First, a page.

The Mucker

By Edgar Rice Burroughs

Page 164

his companion
went wide in incredulity and surprise.

"Do youse know dem guys?" asked the first, and without waiting for a
reply he went on: "Dem's de guys dat beat us up back dere de udder side
o' K. C. Do youse get 'em?"

"Sure?" asked the other.

"Sure, I'd know dem in a t'ous'n'. Le's hand 'em a couple an' beat it,"
and he stooped to pick up a large stone that lay near at hand.

"Cut it!" whispered the second tramp. "Youse don't know dem guys at all.
Dey may be de guys dat beats us up; but dat big stiff dere is more dan
dat. He's wanted in Chi, an' dere's half a t'ou on 'im."

"Who put youse jerry to all dat?" inquired the first tramp, skeptically.

"I was in de still wit 'im--he croaked some guy. He's a lifer. On de way
to de pen he pushes dis dick off'n de rattler an' makes his get-away.
Dat peter-boy we meets at Quincy slips me an earful about him. Here's
w'ere we draws down de five hundred if we're cagey."

"Whaddaya mean, cagey?"

"Why we leaves 'em alone an' goes to de nex' farm an' calls up K. C. an'
tips off de dicks, see?"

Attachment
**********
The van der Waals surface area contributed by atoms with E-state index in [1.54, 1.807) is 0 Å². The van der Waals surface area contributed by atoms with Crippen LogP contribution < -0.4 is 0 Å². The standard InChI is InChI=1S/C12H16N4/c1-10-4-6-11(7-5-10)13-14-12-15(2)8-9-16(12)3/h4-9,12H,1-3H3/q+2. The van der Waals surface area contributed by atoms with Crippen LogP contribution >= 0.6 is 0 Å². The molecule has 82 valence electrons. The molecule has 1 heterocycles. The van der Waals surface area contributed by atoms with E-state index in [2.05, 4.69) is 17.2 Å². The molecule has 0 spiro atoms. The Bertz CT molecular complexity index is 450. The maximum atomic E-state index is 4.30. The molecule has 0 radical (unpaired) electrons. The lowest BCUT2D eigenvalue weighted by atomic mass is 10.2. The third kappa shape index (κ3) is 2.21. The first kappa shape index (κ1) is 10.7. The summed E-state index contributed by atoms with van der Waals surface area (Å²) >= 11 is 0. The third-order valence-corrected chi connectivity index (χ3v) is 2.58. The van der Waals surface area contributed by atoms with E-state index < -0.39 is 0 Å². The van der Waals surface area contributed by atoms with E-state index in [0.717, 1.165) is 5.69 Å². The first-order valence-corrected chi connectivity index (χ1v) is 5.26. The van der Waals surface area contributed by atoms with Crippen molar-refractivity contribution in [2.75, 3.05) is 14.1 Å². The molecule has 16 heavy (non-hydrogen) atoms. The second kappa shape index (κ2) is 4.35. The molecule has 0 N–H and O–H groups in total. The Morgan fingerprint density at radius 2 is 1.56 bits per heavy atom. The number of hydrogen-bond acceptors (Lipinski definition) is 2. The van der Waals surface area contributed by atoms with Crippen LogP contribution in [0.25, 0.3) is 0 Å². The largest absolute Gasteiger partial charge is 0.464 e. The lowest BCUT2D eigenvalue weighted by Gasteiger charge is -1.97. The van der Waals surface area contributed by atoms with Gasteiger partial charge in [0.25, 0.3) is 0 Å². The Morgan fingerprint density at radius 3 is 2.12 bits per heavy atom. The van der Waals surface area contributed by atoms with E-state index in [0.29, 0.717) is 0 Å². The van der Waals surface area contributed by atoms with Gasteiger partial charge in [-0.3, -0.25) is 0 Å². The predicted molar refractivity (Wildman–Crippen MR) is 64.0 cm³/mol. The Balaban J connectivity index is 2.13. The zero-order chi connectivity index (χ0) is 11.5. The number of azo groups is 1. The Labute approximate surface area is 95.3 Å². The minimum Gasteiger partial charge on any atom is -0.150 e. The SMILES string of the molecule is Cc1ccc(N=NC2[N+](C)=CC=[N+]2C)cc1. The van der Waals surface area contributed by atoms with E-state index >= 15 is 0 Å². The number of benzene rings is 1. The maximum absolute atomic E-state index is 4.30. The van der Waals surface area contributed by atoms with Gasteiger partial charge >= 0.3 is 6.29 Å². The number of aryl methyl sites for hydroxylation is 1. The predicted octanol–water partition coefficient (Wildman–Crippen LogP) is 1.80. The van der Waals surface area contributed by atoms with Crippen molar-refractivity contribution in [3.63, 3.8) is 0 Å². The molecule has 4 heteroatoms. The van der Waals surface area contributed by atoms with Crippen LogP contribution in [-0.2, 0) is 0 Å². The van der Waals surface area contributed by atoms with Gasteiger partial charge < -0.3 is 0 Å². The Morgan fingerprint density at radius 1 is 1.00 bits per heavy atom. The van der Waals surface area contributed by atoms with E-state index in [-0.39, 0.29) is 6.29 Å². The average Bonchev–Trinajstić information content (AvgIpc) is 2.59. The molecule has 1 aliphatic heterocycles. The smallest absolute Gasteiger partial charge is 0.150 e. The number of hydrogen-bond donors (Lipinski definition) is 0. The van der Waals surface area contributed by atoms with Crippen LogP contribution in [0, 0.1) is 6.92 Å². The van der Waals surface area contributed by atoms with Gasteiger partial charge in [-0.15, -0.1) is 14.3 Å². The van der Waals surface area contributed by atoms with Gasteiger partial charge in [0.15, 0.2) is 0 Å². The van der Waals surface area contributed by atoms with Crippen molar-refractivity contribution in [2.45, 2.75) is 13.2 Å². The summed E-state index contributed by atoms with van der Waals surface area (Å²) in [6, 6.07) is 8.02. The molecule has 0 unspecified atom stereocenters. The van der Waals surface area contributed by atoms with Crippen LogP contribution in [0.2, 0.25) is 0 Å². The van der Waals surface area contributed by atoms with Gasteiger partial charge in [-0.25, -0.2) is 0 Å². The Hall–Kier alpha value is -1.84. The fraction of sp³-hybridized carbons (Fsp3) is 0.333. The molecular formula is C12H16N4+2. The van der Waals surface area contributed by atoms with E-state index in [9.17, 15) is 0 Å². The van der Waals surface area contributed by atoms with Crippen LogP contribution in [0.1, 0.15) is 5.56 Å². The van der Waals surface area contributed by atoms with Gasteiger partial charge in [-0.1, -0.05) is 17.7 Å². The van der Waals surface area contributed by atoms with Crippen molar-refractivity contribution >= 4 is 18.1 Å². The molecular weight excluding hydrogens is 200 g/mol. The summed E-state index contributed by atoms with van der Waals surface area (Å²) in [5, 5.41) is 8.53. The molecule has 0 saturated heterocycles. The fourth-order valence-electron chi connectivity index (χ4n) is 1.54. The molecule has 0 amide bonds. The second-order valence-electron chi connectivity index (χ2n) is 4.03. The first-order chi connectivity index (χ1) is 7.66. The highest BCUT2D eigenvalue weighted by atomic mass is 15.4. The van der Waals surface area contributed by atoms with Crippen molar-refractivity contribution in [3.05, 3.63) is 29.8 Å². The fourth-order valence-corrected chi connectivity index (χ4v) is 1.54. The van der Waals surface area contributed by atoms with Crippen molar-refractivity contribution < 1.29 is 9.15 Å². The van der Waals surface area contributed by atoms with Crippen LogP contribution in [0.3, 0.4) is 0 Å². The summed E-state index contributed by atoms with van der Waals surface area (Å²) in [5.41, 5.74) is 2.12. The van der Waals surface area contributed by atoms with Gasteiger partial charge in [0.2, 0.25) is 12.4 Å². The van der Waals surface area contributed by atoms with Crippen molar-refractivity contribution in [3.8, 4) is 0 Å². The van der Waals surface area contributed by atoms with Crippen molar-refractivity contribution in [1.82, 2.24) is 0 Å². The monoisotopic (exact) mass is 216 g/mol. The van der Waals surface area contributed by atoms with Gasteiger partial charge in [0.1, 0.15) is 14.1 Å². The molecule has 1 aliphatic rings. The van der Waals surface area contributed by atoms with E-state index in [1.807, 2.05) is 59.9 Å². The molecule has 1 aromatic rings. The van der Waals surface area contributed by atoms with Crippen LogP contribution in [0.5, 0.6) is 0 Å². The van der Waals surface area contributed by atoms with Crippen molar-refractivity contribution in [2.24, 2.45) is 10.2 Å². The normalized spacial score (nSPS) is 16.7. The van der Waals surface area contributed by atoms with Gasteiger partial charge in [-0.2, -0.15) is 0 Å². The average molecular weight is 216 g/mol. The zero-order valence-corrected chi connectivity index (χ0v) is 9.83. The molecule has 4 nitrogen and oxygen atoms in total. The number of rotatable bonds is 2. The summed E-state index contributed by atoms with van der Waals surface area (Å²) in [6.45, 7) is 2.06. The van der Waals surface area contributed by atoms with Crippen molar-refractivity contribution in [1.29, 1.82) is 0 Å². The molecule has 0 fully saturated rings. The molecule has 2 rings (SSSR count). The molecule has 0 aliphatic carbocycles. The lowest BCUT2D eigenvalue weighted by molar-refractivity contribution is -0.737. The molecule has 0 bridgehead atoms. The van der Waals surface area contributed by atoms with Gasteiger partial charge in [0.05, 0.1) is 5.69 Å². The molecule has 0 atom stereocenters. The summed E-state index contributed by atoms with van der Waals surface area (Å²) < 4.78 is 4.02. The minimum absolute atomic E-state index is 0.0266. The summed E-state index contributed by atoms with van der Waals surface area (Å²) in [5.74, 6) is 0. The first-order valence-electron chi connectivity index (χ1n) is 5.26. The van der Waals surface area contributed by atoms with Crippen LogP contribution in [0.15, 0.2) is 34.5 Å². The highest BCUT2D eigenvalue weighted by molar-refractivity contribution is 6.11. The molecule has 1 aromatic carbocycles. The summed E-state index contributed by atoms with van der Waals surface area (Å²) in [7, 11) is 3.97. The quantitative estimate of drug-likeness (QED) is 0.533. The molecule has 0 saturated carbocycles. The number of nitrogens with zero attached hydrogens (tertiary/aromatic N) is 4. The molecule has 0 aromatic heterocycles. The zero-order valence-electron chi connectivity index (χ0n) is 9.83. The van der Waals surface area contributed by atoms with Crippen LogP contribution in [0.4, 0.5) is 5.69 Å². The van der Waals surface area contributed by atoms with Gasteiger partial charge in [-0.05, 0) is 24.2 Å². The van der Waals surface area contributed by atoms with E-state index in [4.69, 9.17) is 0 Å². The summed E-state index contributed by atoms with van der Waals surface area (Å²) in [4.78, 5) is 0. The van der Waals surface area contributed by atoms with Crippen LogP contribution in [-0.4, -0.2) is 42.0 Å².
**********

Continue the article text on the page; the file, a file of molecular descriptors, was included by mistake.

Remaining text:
"Youse don't tink we'll get any o' dat five hun, do youse, wit de dicks
in on it?"

The other scratched his head.

"No," he said, rather dubiously, after a moment's deep thought; "dey
don't nobody get nothin' dat de dicks see first; but we'll get even with
dese blokes, annyway."

"Maybe dey'll pass us a couple bucks," said the other hopefully. "Dey'd
orter do dat much."

Detective Sergeant Flannagan of Headquarters, Chicago, slouched in a
chair in the private office of the chief of detectives of Kansas City,
Missouri. Sergeant Flannagan was sore. He would have said as much
himself. He had been sent west to identify a suspect whom the Kansas
City authorities had arrested; but had been unable to do so, and had
been preparing to return to his home city when the brilliant aureola of
an unusual piece of excellent fortune had shone upon him for a
moment, and then faded away through the grimy entrance of a basement

He had been walking along the street the previous evening thinking
of nothing in particular; but with eyes and ears alert as becomes a
successful police officer, when he had espied two men approaching upon
the opposite sidewalk.

There was something familiar in the swing of the giant frame of one of
the men. So, true to years of training, Sergeant Flannagan melted into
the shadows of a store

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